Photos by OHventures
The old phrase "it's like riding a bike" probably wasn't referring to riding a 100-mile bike ride across Northeast Ohio. Unlike that phrase suggests, riding 100 miles is no easy feat - something I learned firsthand while participating on July 18, 2015 in the second annual VeloSano Bike to Cure.
This epic fundraising event was held in Cleveland, with over 2,000 cyclists signed up to raise money in the months leading up to their bike rides. Each cyclist was required to gather a certain amount of donations according to whichever distance they committed to pedal (12, 25, 50, 100, 179, or 207) - all of which would go towards funding cancer research at the Cleveland Clinic.
The health system where I am employed started its own team to rally for the cause. Our team consisted of 27 caregivers, all of whom opted for varying distances. Being the daredevil I am, with my ever-growing bucket list on hand, I signed up to ride 100 miles (joining just 1 other individual on my team who was going this distance). We all had matching jerseys which I thought made us look like superheroes!
Do I look like the green Power Ranger with my bike jersey?
However, no matter what distance anyone rode, we were all there to push ourselves to the limit and put ourselves under physical pressure - a small feat compared to what anyone who has ever lived with cancer has had to go through during treatment, chemotherapy, surgery and radiation. Knowing individuals in my life who have personally suffered from various forms of cancer - and working at a hospital system - has given me a glimpse of the struggles cancer patients endure. They are incredibly brave and strong to go through what they do, so I was more than happy to tackle the 100 mile course.
This required me to raise $1,500. Thanks to the many others who also have experienced the pains of cancer in their own lives, I was able to reach my goal (and then some). I asked each person who donated to give me a name of an individual they knew who is a survivor or victim of cancer, and I would place their name on my jersey as a reminder as to why I ride.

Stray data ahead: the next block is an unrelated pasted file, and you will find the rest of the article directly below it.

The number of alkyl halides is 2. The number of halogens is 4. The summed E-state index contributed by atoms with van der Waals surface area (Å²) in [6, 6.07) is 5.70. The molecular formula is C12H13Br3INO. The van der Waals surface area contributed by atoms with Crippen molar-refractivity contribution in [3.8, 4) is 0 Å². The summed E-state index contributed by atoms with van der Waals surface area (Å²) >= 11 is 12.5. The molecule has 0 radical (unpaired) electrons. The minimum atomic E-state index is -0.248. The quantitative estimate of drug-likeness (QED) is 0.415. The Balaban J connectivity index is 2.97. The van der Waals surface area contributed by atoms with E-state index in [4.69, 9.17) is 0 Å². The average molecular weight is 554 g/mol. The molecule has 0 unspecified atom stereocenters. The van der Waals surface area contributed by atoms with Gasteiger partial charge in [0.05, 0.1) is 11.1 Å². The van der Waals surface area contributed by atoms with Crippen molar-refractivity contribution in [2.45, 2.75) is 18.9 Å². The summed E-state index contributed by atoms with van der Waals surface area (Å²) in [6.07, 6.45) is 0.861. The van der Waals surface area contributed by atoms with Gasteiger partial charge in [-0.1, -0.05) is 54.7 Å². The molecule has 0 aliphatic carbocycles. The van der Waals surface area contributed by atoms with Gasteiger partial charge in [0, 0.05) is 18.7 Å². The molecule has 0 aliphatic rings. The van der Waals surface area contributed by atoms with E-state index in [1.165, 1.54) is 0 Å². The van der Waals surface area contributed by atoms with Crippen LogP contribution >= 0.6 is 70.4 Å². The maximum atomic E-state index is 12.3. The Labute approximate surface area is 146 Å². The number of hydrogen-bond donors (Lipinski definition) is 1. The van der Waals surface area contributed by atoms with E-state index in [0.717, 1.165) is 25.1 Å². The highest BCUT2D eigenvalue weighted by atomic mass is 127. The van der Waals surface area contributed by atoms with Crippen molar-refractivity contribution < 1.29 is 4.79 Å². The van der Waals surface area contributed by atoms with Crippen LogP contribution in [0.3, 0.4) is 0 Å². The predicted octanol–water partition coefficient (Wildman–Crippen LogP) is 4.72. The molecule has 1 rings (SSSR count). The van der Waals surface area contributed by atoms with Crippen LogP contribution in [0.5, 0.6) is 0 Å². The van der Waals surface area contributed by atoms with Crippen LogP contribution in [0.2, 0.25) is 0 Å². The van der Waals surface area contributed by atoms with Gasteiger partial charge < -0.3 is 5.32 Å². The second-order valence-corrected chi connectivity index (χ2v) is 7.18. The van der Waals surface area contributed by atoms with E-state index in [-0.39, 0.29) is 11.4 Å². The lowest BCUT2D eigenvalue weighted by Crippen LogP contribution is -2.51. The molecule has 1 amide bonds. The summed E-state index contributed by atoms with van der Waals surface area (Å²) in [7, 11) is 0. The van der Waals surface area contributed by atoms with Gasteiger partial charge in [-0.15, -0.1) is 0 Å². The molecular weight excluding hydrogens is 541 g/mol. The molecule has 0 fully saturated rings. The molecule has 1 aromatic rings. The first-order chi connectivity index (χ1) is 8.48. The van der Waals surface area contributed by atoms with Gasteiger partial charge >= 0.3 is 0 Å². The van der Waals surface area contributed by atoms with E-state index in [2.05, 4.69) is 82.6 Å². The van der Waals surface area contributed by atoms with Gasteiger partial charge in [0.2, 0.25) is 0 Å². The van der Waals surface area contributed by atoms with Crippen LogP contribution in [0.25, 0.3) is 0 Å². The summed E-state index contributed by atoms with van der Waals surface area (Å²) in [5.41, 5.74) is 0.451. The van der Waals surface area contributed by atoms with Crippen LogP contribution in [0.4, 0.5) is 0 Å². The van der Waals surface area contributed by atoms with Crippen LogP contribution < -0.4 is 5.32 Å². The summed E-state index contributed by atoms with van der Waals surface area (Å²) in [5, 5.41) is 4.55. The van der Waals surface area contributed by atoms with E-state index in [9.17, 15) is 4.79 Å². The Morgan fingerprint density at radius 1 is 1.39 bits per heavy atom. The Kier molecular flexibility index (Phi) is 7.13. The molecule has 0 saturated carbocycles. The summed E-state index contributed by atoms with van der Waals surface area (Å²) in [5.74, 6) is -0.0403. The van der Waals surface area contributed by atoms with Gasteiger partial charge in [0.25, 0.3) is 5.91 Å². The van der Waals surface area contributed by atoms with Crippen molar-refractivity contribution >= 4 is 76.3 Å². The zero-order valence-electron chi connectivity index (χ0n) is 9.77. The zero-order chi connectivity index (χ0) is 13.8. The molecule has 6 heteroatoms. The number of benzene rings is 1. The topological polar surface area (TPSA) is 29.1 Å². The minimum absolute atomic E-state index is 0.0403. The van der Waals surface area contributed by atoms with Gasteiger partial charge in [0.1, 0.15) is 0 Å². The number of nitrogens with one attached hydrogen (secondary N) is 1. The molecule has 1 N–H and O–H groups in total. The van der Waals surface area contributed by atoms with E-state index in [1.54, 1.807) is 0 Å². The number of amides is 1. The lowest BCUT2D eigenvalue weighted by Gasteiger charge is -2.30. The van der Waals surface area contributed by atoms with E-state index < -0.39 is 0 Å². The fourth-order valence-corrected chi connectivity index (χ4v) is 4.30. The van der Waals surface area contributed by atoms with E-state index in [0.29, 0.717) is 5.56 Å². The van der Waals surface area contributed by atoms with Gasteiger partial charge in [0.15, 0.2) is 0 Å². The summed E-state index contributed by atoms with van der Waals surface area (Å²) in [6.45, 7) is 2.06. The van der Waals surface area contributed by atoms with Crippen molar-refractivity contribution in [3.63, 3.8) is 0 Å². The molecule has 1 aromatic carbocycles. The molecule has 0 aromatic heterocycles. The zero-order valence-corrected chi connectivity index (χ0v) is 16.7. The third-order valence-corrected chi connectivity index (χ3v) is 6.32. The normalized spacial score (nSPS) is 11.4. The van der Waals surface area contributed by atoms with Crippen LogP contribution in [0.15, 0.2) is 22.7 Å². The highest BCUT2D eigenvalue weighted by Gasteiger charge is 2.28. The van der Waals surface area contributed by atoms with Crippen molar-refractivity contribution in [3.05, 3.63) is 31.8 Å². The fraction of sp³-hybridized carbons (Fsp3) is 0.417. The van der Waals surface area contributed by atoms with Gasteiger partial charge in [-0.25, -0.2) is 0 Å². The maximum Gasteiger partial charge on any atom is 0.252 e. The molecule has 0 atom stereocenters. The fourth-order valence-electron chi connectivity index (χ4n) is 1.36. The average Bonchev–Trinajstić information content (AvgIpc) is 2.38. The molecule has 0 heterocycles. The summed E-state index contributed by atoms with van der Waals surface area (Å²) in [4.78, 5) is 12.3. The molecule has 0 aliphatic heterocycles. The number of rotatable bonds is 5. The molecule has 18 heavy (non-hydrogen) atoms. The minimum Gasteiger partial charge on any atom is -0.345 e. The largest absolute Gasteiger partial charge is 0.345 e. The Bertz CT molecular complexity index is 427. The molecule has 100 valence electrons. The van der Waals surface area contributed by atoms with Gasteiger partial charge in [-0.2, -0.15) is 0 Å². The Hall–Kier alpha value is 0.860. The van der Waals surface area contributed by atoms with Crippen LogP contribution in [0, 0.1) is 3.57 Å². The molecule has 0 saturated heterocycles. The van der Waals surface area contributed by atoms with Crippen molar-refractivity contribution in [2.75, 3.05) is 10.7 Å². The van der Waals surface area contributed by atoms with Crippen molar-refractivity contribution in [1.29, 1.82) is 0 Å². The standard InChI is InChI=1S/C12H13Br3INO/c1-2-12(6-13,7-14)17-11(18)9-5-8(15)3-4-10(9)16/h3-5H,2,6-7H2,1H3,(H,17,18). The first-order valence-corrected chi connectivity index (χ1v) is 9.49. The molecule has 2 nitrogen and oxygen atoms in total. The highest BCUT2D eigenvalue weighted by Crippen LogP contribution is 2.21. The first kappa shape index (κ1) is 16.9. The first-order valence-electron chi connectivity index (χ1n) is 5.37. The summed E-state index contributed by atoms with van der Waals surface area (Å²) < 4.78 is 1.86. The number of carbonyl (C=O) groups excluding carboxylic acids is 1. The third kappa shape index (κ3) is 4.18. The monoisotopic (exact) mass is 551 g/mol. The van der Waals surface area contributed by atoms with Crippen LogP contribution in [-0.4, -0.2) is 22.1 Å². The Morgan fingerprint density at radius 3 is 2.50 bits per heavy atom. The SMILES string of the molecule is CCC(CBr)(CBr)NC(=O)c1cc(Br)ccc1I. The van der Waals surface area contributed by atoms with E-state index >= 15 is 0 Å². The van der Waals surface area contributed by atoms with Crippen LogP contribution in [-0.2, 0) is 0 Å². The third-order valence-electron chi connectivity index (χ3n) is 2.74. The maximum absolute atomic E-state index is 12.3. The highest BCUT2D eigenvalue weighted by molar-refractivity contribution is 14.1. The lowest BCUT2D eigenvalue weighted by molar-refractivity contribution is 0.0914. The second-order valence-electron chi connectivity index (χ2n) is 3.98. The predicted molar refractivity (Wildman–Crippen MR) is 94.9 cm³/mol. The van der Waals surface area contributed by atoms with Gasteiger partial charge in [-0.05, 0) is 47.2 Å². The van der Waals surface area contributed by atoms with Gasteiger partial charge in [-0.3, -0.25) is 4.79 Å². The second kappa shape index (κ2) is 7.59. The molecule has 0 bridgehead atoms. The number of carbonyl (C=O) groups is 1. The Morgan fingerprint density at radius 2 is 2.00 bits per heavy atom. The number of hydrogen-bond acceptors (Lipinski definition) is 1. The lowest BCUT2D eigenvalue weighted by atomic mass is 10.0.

At the kickoff party on Friday, June 17 (ocated at Mall B in downtown Cleveland), there was a "WHY I RIDE" wall in which I also wrote each person's name. It was powerful to see that wall fill up with names and reasons that people have chosen to be there. It was clear that this was not just any ordinary bike ride.
The kickoff party also gave me the opportunity to hear from US Senator Rob Portman from Ohio, who was there to share his family's story of cancer, and also to drive a pace car the next morning. To top things off, he even decided to ride 50 miles himself! It was an honor to see him there. It was also very tear-jerking to watch a very compelling movie on the big screen where survivors of cancer (referred to as LIVING PROOF) spoke about why they were choosing to ride and why VeloSano was such an important event.
Things were also more lighthearted at the kickoff party. I got the chance to meet the Cleveland Indians mascot, Slider (who would have to be my second favorite Slider after my dog), take a team photo, eat some grub catered by Zach Bruell Events, listen to tons of live music, pet a potbelly pig named Zumi who was a virtual rider, and even appear on the evening news (WKYC) as I was checking my bike in (I didn't know I was being filmed, but many people told me they saw me on air!).
At the start line at 7:30 AM with my fellow Century Riders!
After staying overnight at my friend's house in Willoughby Hills, it was time to start our bike ride nice and early at 7:30 AM. The 100-milers were pedaling the farthest distance you could for the 1-Day routes. They needed to start us early so we wouldn't be riding when the sun went down. I estimated I would finish the ride in about 8 hours, but you'll soon see how wrong I was!
Despite recent rainy weather, it was a beautiful sunny day all day for our ride - perhaps a little TOO sunny. When the horn blew and our race began, the sun was just rising and there was a pleasant breeze from the Lake Erie air. We weaved through downtown Cleveland with police located at each intersection for the first few miles of our ride. This allowed us to surpass any red lights or stop signs so we could make a swift exit from the busy city roadways.
Our route was taking us east near Cleveland Heights and Beachwood, then eastward in a giant circle through or near Orange, Chagrin Falls, Solon, Aurora, back north to Burton and Chardon, then back west through Geauga and Cuyahoga Counties until we reached Shaker Heights and came back to downtown Cleveland.